rescue horse clinton corners ny

I have exciting news. You might think I’m a little crazy, but bear with me. Yesterday, Popcorn got feisty with one of his paddock mates. The mule snuck up on him when he was looking for leftover morsels of food under his bucket, and Popcorn pinned his ears and whooshed her away. I almost cried. This little bit of typical horse behavior made me so happy. I’ll tell you why.

I’ve been visiting Popcorn’s herd for a while now. Two of my favorite rescues, Dante and Dutch, came back to us temporarily, and in all their giant glory, they’re presiding over that field. I love being with them any chance I get. In addition, baby donkey Basil and his mom Sage are there, and believe me, if you ever need a spiritual lift, sink down on your heels and let a baby donkey approach you. And there’s yearling Phoebe, too—fiery, red, and 100% adorable. And getting braver every day.

However, for a good chunk of time after this herd arrived, Popcorn had me worried. Emaciated, with his long flaxen mane matted into crazy knots, this beautiful little pinto was completely shut down. He wandered the fence line alone and cowered and walked away if I got within twenty yards of him. I almost never saw him eating hay or grazing alongside his paddock mates. He was so frail and disconnected that I wondered if someone would find him collapsed, too far gone to save.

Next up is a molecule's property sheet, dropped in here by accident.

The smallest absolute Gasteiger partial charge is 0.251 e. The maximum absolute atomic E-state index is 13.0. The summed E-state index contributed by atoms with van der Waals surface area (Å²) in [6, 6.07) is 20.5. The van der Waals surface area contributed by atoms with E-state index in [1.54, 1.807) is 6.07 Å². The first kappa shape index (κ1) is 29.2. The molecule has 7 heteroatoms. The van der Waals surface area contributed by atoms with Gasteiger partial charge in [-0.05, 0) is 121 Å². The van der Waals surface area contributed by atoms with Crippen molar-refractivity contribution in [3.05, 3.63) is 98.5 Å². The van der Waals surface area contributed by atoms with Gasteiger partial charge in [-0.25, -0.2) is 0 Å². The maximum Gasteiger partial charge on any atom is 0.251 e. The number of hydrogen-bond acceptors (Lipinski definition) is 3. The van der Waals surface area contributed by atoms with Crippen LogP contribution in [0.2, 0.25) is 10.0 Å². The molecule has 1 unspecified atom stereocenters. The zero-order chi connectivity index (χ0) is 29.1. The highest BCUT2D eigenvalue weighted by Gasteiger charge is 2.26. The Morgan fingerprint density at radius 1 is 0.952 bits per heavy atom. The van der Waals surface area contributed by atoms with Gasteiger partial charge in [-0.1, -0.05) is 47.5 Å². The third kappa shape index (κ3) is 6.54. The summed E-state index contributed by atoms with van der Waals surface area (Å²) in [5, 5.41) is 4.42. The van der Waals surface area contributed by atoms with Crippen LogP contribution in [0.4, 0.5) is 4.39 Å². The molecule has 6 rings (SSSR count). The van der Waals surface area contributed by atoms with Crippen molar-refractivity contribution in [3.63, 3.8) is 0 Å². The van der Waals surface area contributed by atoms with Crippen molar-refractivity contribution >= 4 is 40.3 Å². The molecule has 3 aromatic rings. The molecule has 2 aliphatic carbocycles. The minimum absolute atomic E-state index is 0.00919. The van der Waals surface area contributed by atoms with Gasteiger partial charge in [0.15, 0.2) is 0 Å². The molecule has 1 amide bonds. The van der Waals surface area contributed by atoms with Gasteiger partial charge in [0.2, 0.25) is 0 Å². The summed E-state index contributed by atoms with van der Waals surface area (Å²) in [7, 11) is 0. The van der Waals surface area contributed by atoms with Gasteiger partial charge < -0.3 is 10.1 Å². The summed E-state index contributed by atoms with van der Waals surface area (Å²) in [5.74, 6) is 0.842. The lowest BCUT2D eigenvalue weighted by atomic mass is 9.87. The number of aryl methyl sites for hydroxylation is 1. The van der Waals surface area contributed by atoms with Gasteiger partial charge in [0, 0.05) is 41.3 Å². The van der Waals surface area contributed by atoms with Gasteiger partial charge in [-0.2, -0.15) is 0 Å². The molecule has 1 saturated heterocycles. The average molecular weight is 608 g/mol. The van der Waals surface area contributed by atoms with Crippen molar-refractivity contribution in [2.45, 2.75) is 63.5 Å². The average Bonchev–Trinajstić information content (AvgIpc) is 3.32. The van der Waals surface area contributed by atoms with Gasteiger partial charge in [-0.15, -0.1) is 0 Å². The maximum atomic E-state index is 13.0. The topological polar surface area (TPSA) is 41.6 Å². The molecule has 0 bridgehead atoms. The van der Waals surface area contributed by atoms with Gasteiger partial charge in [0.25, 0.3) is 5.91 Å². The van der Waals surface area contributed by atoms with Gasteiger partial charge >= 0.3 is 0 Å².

But Popcorn is another 13 Hands miracle. His caretakers have kept a close watch and have made sure he’s gotten the supplemental nutrition and the attention he needs. His eyes, once dull and sad, are suddenly bright and curious. He’s put on some weight, and now I often find him in the middle of hay line, nose-to-nose with the other horses. Just the other day when I exited the gate, he stayed by the fence and let me keep him company before I got into my car. I chatted with him for a good ten minutes.

Popcorn has a long way to go. He still startles easily with sudden movements. He still walks away if I approach him directly. And he still needs his alone time—maybe to process all he’s learning. But yesterday when I saw him whoosh away that mule, I felt like I was looking at a new horse who is becoming just who we hoped he would be—a feisty, engaged member of his herd.

Until next time—